Fixing the education pipeline is “an essential recipe for upward mobility,” Edley says. After a long pause, he adds: “I almost get teary thinking about it.”

Magic, money, and Mouton

In addition to being one of Obama’s law professors, Edley more recently served as an adviser to his presidential transition team. But “this Oakland entanglement,” he explains, “got geared up at the same time the Obama entanglement was unwinding,” which means he won’t be lobbying his former student for higher-ed support so much as providing UC’s Office of the President with insights and advice on inside-the-Beltway strategy. But even that, he insists, will be “a minor part of the portfolio” in his role with Yudof.

As exemplified by a third, “preliminary” initiative the two have discussed — one involving energy security and climate change — much of his focus is likely to be on positioning UC “to ensure that our world-class researchers have the greatest possible impact on public policy.”

Such an approach will be especially crucial, he observes, given the enormous financial strains on colleges and universities from Boston to Berkeley.

“There’s no magic to this,” he declares. “In the near term, resources for these initiatives will have to come from outside private sources, and from very minor reallocation of internal resources. I believe there’s a great deal that can be done with very little new money, in part because our faculty doing work in these areas care so passionately about the subjects. So harnessing and refocusing and translating their work is doable with a quite small investment.”

On the other hand, he adds, “governments at all levels are starved for resources, so a lot of this is about preparing the battle plans now, to be implemented when the recession is over. Because at some point there will be an upturn and an opportunity for investment, and we want to make sure the investments are informed by research that’s excellent, timely, and digestible.”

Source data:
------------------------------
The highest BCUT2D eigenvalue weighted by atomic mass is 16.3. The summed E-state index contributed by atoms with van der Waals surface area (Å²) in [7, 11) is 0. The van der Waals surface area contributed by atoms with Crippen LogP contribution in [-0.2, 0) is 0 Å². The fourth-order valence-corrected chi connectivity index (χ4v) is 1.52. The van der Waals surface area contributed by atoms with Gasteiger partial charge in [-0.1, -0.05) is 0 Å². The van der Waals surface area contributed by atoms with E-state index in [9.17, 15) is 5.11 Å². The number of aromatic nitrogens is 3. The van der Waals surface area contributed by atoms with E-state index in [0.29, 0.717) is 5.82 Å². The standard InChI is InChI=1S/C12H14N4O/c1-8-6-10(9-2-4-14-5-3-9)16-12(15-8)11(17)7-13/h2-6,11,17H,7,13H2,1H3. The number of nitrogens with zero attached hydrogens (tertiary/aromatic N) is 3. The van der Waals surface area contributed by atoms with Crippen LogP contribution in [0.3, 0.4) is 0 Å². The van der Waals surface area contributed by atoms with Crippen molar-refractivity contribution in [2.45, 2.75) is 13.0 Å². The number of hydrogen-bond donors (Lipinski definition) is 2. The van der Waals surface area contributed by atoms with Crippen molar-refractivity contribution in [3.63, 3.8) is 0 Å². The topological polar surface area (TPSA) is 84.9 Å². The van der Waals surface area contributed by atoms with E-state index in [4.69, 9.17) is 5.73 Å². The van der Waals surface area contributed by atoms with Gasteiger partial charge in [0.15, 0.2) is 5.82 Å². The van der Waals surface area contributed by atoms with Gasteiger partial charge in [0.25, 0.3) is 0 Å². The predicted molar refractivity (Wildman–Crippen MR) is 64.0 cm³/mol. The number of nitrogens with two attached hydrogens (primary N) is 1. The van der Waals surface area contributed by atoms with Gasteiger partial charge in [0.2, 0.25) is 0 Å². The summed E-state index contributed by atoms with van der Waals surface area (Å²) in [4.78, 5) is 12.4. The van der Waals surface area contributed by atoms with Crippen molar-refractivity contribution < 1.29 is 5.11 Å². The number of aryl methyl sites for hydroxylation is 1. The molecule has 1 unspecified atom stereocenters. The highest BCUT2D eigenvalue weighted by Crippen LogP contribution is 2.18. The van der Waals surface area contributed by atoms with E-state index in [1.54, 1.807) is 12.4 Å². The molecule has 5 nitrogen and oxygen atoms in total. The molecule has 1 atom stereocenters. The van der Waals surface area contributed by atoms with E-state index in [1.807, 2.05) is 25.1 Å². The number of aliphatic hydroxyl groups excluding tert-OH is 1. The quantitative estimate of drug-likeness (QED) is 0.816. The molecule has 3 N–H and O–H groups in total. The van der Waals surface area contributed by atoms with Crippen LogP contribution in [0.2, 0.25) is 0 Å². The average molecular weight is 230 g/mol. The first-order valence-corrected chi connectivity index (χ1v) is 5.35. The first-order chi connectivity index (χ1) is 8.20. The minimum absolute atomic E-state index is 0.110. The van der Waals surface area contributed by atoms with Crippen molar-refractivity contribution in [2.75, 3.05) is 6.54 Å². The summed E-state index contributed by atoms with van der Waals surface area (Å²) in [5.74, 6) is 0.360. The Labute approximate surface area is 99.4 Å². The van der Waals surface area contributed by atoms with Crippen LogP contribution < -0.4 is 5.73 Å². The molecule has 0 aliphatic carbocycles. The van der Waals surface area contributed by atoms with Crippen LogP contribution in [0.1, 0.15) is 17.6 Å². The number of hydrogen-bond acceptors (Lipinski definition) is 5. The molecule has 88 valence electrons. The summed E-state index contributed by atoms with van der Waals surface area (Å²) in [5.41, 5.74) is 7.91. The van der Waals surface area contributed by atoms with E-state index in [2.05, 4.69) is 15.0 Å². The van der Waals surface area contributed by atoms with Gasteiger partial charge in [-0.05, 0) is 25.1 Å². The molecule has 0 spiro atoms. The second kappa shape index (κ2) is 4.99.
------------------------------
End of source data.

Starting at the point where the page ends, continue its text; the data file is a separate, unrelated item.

As just one example, Edley points to what he calls “a research consensus” about the value of investments in certain kinds of preschool education. “Now is not the time to be talking about universal preschool in California,” he suggests. “But that day will come. And when it comes, the design of the program should be based on evidence, not ideology. And that’s what we can provide.”

Obama’s ‘spooky’ calmness

Meanwhile, he’s enjoying his time — roughly a day a week, some of it spent at UCOP’s Oakland headquarters and lots of it on his Blackberry — getting to know Yudof and his senior team better. One thing Edley has learned, he says, is that Yudof and Obama are “strikingly similar in intellectual style,” a phenomenon he attributes to their both being “terrific lawyers.”

“They are principled but not ideological; they insist on exploring multiple sides of every issue in just the way that a litigator thinks hard about what’s the best argument his opponent has; they don’t believe they have a monopoly on the truth, and are therefore prepared to engage people with whom they disagree, just as a lawyer recognizes that any complicated issue is amenable to a variety of approaches,” he begins.

“They both enjoy a good argument, but like a judge, when the moment for decision comes, there’s no flinching, no dithering. And, like the best lawyers, as consummate problem-solvers they appreciate the value of integrating a lot of different disciplines and professional perspectives in order to get the right answer. It’s the way I preach about the law school, the notion of the lawyer/problem-solver as a general contractor, who pulls in the expertise you need to best understand the problem.

“And finally,” he concludes, “both of them have a style that reduces drama — Yudof through humor, Obama with a spooky, radiant calmness.”

Asked how Obama has changed since his Harvard days, Edley compares him to “a fabulous red wine.”

“When it’s young, its potential is exciting, and then with age the real power and beauty of it comes out. That process accelerated to lightning speed during the campaign, and I think the best is yet to come.”

Obama, Edley predicts, “is gonna keep getting better and better.”